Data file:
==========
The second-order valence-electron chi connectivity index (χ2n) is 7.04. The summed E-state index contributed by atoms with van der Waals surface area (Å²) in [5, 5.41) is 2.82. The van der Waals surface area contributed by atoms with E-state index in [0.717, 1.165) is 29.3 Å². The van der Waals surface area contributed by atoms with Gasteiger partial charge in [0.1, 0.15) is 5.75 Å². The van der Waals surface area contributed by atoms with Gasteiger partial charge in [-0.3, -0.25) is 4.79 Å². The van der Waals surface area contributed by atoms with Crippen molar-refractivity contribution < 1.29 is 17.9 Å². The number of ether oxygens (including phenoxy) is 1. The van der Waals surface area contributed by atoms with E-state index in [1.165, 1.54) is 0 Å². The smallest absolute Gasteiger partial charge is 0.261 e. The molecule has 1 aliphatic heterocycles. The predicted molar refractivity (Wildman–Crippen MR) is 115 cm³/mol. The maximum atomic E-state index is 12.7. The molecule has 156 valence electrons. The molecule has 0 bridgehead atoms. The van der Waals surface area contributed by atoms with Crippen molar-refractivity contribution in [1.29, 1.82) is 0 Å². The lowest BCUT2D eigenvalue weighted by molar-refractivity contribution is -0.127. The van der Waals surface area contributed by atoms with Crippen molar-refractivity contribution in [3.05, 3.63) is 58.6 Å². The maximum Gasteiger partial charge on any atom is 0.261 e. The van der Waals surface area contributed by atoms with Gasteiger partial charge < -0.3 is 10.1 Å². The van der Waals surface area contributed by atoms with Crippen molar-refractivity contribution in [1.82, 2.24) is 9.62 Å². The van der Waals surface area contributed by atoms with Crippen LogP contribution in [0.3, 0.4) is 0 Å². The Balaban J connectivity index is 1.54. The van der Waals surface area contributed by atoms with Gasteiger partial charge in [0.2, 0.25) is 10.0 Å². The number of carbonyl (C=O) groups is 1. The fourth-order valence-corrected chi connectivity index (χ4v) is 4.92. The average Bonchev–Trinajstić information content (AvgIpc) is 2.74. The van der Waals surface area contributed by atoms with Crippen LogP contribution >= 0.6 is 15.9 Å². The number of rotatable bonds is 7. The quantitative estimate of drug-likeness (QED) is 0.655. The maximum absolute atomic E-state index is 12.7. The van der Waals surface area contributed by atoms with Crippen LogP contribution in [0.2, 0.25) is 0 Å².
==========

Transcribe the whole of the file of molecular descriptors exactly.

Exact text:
The second-order valence-electron chi connectivity index (χ2n) is 7.04. The summed E-state index contributed by atoms with van der Waals surface area (Å²) in [5, 5.41) is 2.82. The van der Waals surface area contributed by atoms with E-state index in [0.717, 1.165) is 29.3 Å². The van der Waals surface area contributed by atoms with Gasteiger partial charge in [0.1, 0.15) is 5.75 Å². The van der Waals surface area contributed by atoms with Gasteiger partial charge in [-0.3, -0.25) is 4.79 Å². The van der Waals surface area contributed by atoms with Crippen molar-refractivity contribution < 1.29 is 17.9 Å². The number of ether oxygens (including phenoxy) is 1. The van der Waals surface area contributed by atoms with E-state index in [1.165, 1.54) is 0 Å². The smallest absolute Gasteiger partial charge is 0.261 e. The molecule has 1 aliphatic heterocycles. The predicted molar refractivity (Wildman–Crippen MR) is 115 cm³/mol. The maximum atomic E-state index is 12.7. The molecule has 156 valence electrons. The molecule has 0 bridgehead atoms. The van der Waals surface area contributed by atoms with Crippen molar-refractivity contribution in [1.29, 1.82) is 0 Å². The lowest BCUT2D eigenvalue weighted by molar-refractivity contribution is -0.127. The van der Waals surface area contributed by atoms with Crippen molar-refractivity contribution in [3.05, 3.63) is 58.6 Å². The maximum Gasteiger partial charge on any atom is 0.261 e. The van der Waals surface area contributed by atoms with Gasteiger partial charge < -0.3 is 10.1 Å². The van der Waals surface area contributed by atoms with Crippen molar-refractivity contribution in [1.82, 2.24) is 9.62 Å². The van der Waals surface area contributed by atoms with Crippen LogP contribution in [0.3, 0.4) is 0 Å². The Balaban J connectivity index is 1.54. The van der Waals surface area contributed by atoms with Gasteiger partial charge in [0.2, 0.25) is 10.0 Å². The number of carbonyl (C=O) groups is 1. The fourth-order valence-corrected chi connectivity index (χ4v) is 4.92. The average Bonchev–Trinajstić information content (AvgIpc) is 2.74. The van der Waals surface area contributed by atoms with Crippen LogP contribution >= 0.6 is 15.9 Å². The number of rotatable bonds is 7. The quantitative estimate of drug-likeness (QED) is 0.655. The maximum absolute atomic E-state index is 12.7. The van der Waals surface area contributed by atoms with Crippen LogP contribution in [0.2, 0.25) is 0 Å².